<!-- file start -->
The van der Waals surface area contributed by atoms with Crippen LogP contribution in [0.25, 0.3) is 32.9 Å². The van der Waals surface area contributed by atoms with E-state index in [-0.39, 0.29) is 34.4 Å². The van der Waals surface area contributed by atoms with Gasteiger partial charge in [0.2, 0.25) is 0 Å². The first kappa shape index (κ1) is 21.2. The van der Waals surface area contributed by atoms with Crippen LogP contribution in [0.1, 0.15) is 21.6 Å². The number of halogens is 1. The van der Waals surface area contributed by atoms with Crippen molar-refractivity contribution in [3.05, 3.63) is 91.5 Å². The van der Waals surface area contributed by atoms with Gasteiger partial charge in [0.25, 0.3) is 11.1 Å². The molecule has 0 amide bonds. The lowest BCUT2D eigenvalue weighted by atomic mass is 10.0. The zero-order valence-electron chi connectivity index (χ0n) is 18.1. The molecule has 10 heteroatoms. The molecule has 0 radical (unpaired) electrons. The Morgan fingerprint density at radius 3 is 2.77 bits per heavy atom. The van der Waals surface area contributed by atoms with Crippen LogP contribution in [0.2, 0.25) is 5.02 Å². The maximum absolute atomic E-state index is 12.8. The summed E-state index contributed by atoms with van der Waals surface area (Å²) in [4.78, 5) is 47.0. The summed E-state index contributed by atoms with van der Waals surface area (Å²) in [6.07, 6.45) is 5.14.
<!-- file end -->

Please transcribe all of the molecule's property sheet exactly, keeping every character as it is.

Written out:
The van der Waals surface area contributed by atoms with Crippen LogP contribution in [0.25, 0.3) is 32.9 Å². The van der Waals surface area contributed by atoms with E-state index in [-0.39, 0.29) is 34.4 Å². The van der Waals surface area contributed by atoms with Gasteiger partial charge in [0.2, 0.25) is 0 Å². The first kappa shape index (κ1) is 21.2. The van der Waals surface area contributed by atoms with Crippen LogP contribution in [0.1, 0.15) is 21.6 Å². The number of halogens is 1. The van der Waals surface area contributed by atoms with Crippen molar-refractivity contribution in [3.05, 3.63) is 91.5 Å². The van der Waals surface area contributed by atoms with Gasteiger partial charge in [0.25, 0.3) is 11.1 Å². The molecule has 0 amide bonds. The lowest BCUT2D eigenvalue weighted by atomic mass is 10.0. The zero-order valence-electron chi connectivity index (χ0n) is 18.1. The molecule has 10 heteroatoms. The molecule has 0 radical (unpaired) electrons. The Morgan fingerprint density at radius 3 is 2.77 bits per heavy atom. The van der Waals surface area contributed by atoms with Crippen LogP contribution in [0.2, 0.25) is 5.02 Å². The maximum absolute atomic E-state index is 12.8. The summed E-state index contributed by atoms with van der Waals surface area (Å²) in [4.78, 5) is 47.0. The summed E-state index contributed by atoms with van der Waals surface area (Å²) in [6.07, 6.45) is 5.14.